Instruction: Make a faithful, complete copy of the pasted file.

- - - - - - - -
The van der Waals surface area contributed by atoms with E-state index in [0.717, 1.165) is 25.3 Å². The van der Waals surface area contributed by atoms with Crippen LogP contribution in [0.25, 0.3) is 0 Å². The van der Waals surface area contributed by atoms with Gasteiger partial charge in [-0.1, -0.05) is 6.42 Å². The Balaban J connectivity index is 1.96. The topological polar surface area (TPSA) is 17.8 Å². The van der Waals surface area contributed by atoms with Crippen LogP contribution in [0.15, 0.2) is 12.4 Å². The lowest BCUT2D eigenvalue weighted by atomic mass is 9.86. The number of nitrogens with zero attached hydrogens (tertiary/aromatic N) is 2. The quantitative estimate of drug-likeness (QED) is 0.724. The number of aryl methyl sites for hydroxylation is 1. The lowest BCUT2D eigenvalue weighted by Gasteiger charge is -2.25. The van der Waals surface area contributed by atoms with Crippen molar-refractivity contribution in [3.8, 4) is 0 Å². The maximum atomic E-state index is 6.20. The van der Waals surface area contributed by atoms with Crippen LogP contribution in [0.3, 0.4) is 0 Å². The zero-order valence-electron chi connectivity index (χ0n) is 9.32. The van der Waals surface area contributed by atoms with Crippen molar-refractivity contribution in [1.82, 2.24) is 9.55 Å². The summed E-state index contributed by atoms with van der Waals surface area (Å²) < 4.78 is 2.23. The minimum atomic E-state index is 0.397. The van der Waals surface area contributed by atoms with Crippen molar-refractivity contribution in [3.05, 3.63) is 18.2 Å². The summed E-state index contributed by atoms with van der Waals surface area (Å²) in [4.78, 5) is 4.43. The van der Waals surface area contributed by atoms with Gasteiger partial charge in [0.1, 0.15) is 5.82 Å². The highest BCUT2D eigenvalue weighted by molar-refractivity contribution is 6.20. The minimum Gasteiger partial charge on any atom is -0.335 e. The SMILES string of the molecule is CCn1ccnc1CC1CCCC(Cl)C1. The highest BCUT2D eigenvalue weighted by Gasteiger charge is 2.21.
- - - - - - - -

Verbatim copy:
The van der Waals surface area contributed by atoms with E-state index in [0.717, 1.165) is 25.3 Å². The van der Waals surface area contributed by atoms with Crippen LogP contribution in [0.25, 0.3) is 0 Å². The van der Waals surface area contributed by atoms with Gasteiger partial charge in [-0.1, -0.05) is 6.42 Å². The Balaban J connectivity index is 1.96. The topological polar surface area (TPSA) is 17.8 Å². The van der Waals surface area contributed by atoms with Crippen LogP contribution in [0.15, 0.2) is 12.4 Å². The lowest BCUT2D eigenvalue weighted by atomic mass is 9.86. The number of nitrogens with zero attached hydrogens (tertiary/aromatic N) is 2. The quantitative estimate of drug-likeness (QED) is 0.724. The number of aryl methyl sites for hydroxylation is 1. The lowest BCUT2D eigenvalue weighted by Gasteiger charge is -2.25. The van der Waals surface area contributed by atoms with Crippen molar-refractivity contribution in [3.8, 4) is 0 Å². The maximum atomic E-state index is 6.20. The van der Waals surface area contributed by atoms with Crippen LogP contribution in [0.3, 0.4) is 0 Å². The zero-order valence-electron chi connectivity index (χ0n) is 9.32. The van der Waals surface area contributed by atoms with Crippen molar-refractivity contribution in [1.82, 2.24) is 9.55 Å². The summed E-state index contributed by atoms with van der Waals surface area (Å²) < 4.78 is 2.23. The minimum atomic E-state index is 0.397. The van der Waals surface area contributed by atoms with Crippen molar-refractivity contribution in [3.05, 3.63) is 18.2 Å². The summed E-state index contributed by atoms with van der Waals surface area (Å²) in [4.78, 5) is 4.43. The van der Waals surface area contributed by atoms with Gasteiger partial charge in [0.1, 0.15) is 5.82 Å². The highest BCUT2D eigenvalue weighted by molar-refractivity contribution is 6.20. The minimum Gasteiger partial charge on any atom is -0.335 e. The SMILES string of the molecule is CCn1ccnc1CC1CCCC(Cl)C1. The highest BCUT2D eigenvalue weighted by Gasteiger charge is 2.21.